From coverage of Uber’s merger with Chinese Didi Chuxing to the popular bike-sharing apps, China’s technology sector dominated headlines in 2016. Soon after China’s tech scene emerged, the conversation has moved from questioning if Chinese firms can revolutionize to how Western firms can imitate the success of Chinese mobile apps like WeChat. Now analysts are shifting focus to new emerging trends and firms.
Spending over $207 billion in mergers and acquisitions, Chinese firms had an active 2016 at the global level. The spree in M&As and other foreign investments is expected to progress in future.
The largest tech firms have initiated their global expansion, expanding their horizons to Europe, the US and Southeast Asia. Ant Financial, Alibaba’s financial arm, invested in Ascend Money, a Thai fintech company, to increase its online financial products.
Chinese companies invested $3.5 billion in American companies during the first 9 months of this year. They may increase those investments over the next years.
Some companies are choosing to sidestep the domestic market completely. A mobile tools provider (Cheetah Mobile) generates over half of its business outside of China’s borders, while it is headquartered in Beijing. A video social network app based in Shanghai called Musical.ly is one of the most downloaded apps in the U.S and Europe.
The reason is that the younger entrepreneurs are exposed to international news. In the past they were more concerned with China, but now they are more in tune with what is happening globally.
A Boom in Fintech
China’s consumers have skipped various stages in their technological progression, dodging aging Western technology in favor of new trends.
“I really do believe that China is becoming a global hub when looking at global technology and they historically have led with creating financial products. This will only continue to accelerate because we see China skipping growth patterns we saw in the U.S.” (Jeremy Peruski, ICR, a consulting firm).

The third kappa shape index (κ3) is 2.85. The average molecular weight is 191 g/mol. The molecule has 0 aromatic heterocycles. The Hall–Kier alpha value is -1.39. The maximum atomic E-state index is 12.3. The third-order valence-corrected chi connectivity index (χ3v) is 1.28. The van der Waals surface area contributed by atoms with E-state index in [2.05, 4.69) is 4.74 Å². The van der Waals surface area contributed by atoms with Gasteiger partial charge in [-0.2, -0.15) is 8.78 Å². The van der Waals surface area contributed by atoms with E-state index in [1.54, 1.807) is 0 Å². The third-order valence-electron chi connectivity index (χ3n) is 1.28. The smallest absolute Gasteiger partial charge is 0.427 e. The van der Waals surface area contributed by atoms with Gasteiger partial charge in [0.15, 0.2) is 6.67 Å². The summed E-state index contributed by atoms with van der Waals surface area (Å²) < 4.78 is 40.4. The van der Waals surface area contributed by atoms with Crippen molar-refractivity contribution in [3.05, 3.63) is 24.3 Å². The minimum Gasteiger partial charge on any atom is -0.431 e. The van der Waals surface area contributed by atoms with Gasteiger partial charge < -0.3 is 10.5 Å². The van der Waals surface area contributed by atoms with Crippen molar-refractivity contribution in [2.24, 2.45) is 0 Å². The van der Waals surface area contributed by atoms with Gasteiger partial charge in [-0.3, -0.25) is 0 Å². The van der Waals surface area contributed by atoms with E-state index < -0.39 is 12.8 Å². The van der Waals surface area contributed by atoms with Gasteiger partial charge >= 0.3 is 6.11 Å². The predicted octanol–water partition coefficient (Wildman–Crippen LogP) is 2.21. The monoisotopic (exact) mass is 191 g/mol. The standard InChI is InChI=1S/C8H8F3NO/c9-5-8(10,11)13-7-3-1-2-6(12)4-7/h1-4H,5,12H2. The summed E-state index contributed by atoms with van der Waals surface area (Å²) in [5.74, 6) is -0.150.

Credit cards have never taken hold, with most customers choosing in its place to use their phones and payment apps like WeChat, Alibaba’s payment system and Alipay. According to a report, 40 percent of consumers in China now use new payment methods.
Further supporting development in China’s fintech is a new social credit system that the government expects to fully implement by 2020. The system assigns every citizen and business a credit score based on their social behavior, earlier purchases and other financial information. The score would be used to decide a person’s eligibility for all (loans, places they can travel, government jobs etc.).
China’s peer-to-peer lending segment is likely to continue to grow over the next year to fill the space left by more old-style banking. China Rapid Finance facilitates in offering loans to online consumers and the middle class, who have no access to credit scores. The firm presently has more than 1 million borrowers, and the number is expected to increase.
Lower Valuations and Tightening Investments
Valuations hit a peak in 2015 after a flood of cash hit the market from new venture capital funds and rich Chinese seeking new investment vehicles. 19 Chinese firms were valued at over $1 billion (2015), but that figure went down to 11 in 2016 and may fall further this year.
Beauty app Meitu is the newest Chinese company to have a first public offering, going public on the Hong Kong stock market this month with a valuation of $4.6 billion – lower than investor hopes.
Investments into startups are similarly likely to continue to slowdown in 2017. Those who do get larger funding amounts may be in the artificial intelligence segments of the industry, including automated driving and robotics.